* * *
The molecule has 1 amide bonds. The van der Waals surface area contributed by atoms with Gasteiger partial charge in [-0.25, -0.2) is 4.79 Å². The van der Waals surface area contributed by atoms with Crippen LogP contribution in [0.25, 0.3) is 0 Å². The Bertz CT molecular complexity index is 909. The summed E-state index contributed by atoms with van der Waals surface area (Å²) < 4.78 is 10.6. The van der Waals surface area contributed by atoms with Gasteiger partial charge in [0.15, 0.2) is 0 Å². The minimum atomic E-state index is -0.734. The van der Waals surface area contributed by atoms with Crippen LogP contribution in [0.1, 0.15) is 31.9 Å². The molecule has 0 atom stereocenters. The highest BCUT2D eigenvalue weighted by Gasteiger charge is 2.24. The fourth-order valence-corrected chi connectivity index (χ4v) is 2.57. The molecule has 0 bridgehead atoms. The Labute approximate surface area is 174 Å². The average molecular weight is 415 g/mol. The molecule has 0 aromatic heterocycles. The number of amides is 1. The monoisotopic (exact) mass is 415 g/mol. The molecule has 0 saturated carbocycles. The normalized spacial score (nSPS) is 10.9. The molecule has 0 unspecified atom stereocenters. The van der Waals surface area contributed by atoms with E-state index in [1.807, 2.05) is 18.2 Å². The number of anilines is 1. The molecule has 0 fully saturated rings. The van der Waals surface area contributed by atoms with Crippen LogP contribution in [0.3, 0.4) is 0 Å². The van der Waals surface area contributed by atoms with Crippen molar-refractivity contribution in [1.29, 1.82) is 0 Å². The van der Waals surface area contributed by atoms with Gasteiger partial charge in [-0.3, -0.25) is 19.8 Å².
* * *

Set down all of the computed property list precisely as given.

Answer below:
The molecule has 1 amide bonds. The van der Waals surface area contributed by atoms with Gasteiger partial charge in [-0.25, -0.2) is 4.79 Å². The van der Waals surface area contributed by atoms with Crippen LogP contribution in [0.25, 0.3) is 0 Å². The Bertz CT molecular complexity index is 909. The summed E-state index contributed by atoms with van der Waals surface area (Å²) < 4.78 is 10.6. The van der Waals surface area contributed by atoms with Gasteiger partial charge in [0.15, 0.2) is 0 Å². The minimum atomic E-state index is -0.734. The van der Waals surface area contributed by atoms with Crippen LogP contribution in [0.1, 0.15) is 31.9 Å². The molecule has 0 atom stereocenters. The highest BCUT2D eigenvalue weighted by Gasteiger charge is 2.24. The fourth-order valence-corrected chi connectivity index (χ4v) is 2.57. The molecule has 0 bridgehead atoms. The Labute approximate surface area is 174 Å². The average molecular weight is 415 g/mol. The molecule has 0 aromatic heterocycles. The number of amides is 1. The monoisotopic (exact) mass is 415 g/mol. The molecule has 0 saturated carbocycles. The normalized spacial score (nSPS) is 10.9. The molecule has 0 unspecified atom stereocenters. The van der Waals surface area contributed by atoms with E-state index in [1.807, 2.05) is 18.2 Å². The number of anilines is 1. The molecule has 0 fully saturated rings. The van der Waals surface area contributed by atoms with Crippen LogP contribution in [0.3, 0.4) is 0 Å². The van der Waals surface area contributed by atoms with Crippen molar-refractivity contribution in [1.29, 1.82) is 0 Å². The van der Waals surface area contributed by atoms with Gasteiger partial charge in [-0.3, -0.25) is 19.8 Å².